Database Corruption – Why Back-Ups Alone Can’t Protect Your CRM Data
Your business's success hinges on the accuracy and integrity of your customer data. That's why you go to great lengths to ensure proper disaster prevention and recovery. But while many companies back up their CRM database every day, a surprising number still don't have a grasp on how to protect against database corruption.
Database corruption happens all the time, and it can quietly erode your data like tooth decay eats through enamel, compromising your backups too. When it comes time to back up, you may find you're backing up from nothing. You'll have to hire a consultant -- or wait for Microsoft to respond -- before you get your data back. You face downtime and lost revenue. And that's the best-case scenario. At worst, you can lose your data permanently.
Thankfully, you can easily manage corruption risk with a few cut-and-dried procedures.
Here's a quick guide on how you can nip this problem in the bud with an ounce of prevention.
What is SQL database corruption?
Let's assume you and your team are utterly meticulous when it comes to data entry. Your CRM is configured according to best industry standards. You pay exorbitant amounts for state-of-the-art database software. You take every precaution when it comes to viruses and malware. And you back up every day of the week.
You're still not protected. Why? Because database corruption usually occurs beneath the level of the interface where your SQL server software connects with your physical storage device. Your SQL server acts as a necessary broker. It enables your CRM to efficiently record information in a standardized format and recall many related data-points with one command. But this telephone game sometimes suffers gaps in the flow of communication that your data can fall through.
According to Microsoft Product Support Services (PSS) more than 95 percent of SQL database corruption stems from a “platform issue” -- a failure of the hard storage device beneath your SQL layer. A disk, a controller, a CPU or memory misbehaves for reasons such as a power outage, over-loading, overheating or an improperly configured driver. As a result, a single page of data or more fails to write properly into your permanent storage.
Ensuring your hardware is properly set up guarantees fewer of these interruptions. But even perfectly maintained hardware can't prevent all corruption. Just like brushing your teeth and flossing won’t prevent all cavities. (Even the best of us skip a night here and there.)
As consultants point out, the real issue with database corruption is that it can persist undetected for weeks, even months, before a user queries a missing page and gets an error message. By that time, it may be too late for a simple restore. You may have unknowingly backed up the corrupted sections well beyond the lifespan of your oldest backup. For most businesses, that’s just seven days.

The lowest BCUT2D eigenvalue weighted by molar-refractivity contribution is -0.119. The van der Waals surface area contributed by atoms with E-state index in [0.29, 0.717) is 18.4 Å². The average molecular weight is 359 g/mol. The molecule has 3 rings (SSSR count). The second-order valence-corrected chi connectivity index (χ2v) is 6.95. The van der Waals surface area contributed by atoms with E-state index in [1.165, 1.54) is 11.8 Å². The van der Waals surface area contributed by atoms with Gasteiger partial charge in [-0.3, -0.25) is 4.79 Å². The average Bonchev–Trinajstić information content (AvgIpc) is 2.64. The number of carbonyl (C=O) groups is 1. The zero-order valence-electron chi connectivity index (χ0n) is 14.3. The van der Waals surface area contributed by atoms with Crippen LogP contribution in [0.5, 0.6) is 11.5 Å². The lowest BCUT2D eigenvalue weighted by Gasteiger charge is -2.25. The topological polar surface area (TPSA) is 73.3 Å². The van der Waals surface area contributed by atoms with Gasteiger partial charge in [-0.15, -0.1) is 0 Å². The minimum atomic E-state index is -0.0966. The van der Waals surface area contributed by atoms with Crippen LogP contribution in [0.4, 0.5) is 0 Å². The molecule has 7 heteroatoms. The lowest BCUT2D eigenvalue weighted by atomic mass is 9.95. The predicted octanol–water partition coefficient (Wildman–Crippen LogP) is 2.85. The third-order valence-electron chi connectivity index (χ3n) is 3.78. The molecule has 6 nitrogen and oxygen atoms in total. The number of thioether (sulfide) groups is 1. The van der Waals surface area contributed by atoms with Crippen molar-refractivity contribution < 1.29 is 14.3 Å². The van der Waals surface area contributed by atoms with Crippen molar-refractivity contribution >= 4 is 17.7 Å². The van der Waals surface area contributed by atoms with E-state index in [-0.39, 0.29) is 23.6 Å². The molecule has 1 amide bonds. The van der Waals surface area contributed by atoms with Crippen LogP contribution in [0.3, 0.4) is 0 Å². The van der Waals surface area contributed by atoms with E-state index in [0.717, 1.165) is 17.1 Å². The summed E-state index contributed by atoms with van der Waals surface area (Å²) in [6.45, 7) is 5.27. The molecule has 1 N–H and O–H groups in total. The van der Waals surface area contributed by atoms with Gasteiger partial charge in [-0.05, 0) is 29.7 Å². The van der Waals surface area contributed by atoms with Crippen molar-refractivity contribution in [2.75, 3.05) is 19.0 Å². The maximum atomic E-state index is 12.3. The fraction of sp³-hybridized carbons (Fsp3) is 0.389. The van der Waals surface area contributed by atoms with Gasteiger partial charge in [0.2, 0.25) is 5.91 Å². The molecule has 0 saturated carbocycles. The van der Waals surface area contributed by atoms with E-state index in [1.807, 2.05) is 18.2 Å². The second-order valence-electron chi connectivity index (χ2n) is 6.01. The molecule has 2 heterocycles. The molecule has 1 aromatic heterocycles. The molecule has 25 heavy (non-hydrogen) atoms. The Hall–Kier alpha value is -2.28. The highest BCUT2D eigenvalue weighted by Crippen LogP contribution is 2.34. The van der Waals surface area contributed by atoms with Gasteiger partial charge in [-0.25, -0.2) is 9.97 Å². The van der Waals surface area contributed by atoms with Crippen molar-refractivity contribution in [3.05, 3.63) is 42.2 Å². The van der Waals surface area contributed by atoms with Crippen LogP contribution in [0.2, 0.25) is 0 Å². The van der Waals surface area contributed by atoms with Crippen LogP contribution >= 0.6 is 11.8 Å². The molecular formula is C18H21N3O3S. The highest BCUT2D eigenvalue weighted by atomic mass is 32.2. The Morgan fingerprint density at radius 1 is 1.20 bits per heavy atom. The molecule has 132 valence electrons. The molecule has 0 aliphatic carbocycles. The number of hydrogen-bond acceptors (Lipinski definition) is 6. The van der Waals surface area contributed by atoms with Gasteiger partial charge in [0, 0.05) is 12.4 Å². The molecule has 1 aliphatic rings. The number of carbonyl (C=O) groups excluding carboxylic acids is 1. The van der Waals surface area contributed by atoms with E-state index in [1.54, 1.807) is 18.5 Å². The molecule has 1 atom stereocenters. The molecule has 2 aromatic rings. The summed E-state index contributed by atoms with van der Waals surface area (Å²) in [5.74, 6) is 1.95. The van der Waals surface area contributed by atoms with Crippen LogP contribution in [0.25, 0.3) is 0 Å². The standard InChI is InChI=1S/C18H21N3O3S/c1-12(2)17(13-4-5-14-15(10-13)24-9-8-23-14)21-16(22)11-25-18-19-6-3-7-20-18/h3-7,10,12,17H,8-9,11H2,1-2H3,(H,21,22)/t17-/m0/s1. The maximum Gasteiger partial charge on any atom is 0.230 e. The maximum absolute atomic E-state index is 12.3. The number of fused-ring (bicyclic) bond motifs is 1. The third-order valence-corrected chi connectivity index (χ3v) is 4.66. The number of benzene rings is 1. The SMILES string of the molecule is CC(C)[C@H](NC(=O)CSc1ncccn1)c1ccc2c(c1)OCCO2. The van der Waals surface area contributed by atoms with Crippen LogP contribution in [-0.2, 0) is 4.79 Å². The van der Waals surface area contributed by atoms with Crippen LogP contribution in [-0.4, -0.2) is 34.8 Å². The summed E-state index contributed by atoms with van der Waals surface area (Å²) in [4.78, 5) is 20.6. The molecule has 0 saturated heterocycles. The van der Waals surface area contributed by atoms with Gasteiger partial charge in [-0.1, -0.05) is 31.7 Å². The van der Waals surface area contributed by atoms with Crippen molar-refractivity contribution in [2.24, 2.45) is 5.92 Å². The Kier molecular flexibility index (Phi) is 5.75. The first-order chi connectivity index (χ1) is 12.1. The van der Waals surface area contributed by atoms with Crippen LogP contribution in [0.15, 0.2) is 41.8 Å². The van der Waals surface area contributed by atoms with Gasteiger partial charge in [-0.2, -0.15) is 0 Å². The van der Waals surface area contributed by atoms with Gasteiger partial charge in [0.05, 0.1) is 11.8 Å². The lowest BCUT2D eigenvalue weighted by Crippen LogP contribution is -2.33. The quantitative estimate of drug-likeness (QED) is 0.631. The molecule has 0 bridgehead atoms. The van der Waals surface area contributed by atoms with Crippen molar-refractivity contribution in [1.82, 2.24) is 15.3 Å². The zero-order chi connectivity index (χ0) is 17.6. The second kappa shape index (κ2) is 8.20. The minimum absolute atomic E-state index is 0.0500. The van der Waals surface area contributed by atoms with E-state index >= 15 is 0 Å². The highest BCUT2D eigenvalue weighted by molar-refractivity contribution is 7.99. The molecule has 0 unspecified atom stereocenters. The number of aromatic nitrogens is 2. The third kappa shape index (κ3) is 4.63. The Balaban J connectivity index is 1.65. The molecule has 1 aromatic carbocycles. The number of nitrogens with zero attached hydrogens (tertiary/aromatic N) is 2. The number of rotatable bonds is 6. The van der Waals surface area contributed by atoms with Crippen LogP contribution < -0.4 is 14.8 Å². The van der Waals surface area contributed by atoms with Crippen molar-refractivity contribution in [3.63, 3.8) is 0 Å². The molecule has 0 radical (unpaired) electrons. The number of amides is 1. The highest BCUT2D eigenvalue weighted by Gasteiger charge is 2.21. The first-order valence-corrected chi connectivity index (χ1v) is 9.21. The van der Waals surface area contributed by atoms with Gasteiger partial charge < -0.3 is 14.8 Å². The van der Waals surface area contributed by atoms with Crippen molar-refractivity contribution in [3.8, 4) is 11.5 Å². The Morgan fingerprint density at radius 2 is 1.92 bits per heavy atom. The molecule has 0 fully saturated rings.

Nipping SQL database corruption in the bud
Database corruption should never get to this stage, however, if a proper detection and prevention regime is in place.
If you use a cloud CRM provider, this risk is managed for you. Your vendor should provide state-of-the-art infrastructure and perform regular backups and integrity checks, plus keep a knowledgeable data center team on hand to walk you through any restore.
According to Mike Walsh of StraightPath Solutions, a robust integrity check strategy involves regular database integrity checks -- and reviews of those checks. It means keeping transaction log backups with your database in full recovery mode.
Best practice is to run your integrity checks before every backup so you don’t end up copying corruption. You’ll also want to keep a complete, up-to-date set of log files corresponding with your data access and operations. Since these are much less data-intensive than backups, you can keep them a lot longer. This is your insurance policy: Should you have to tangle with corrupted backups, you or your hired help will need your log files to maximize your recovery chances.
Your SQL server comes with built-in tools to perform these tasks, plus you can partially automate your integrity checks with scripting. The most important utility is DBCC CHECKDB. This lets you check every page of data for corruption. You can also run Checksum while performing a backup, advises Walsh, adding this won’t catch every error. You’ll still need to perform and review DBBC CHECKDB regularly.
The bottom line
Database corruption can be a real headache for those forced to deal with it. But the myriad of online resources out there will teach you how to manage the risk in-house. With the right approach, you can minimize the risk while maximizing your chances of a successful recovery in a worst-case scenario.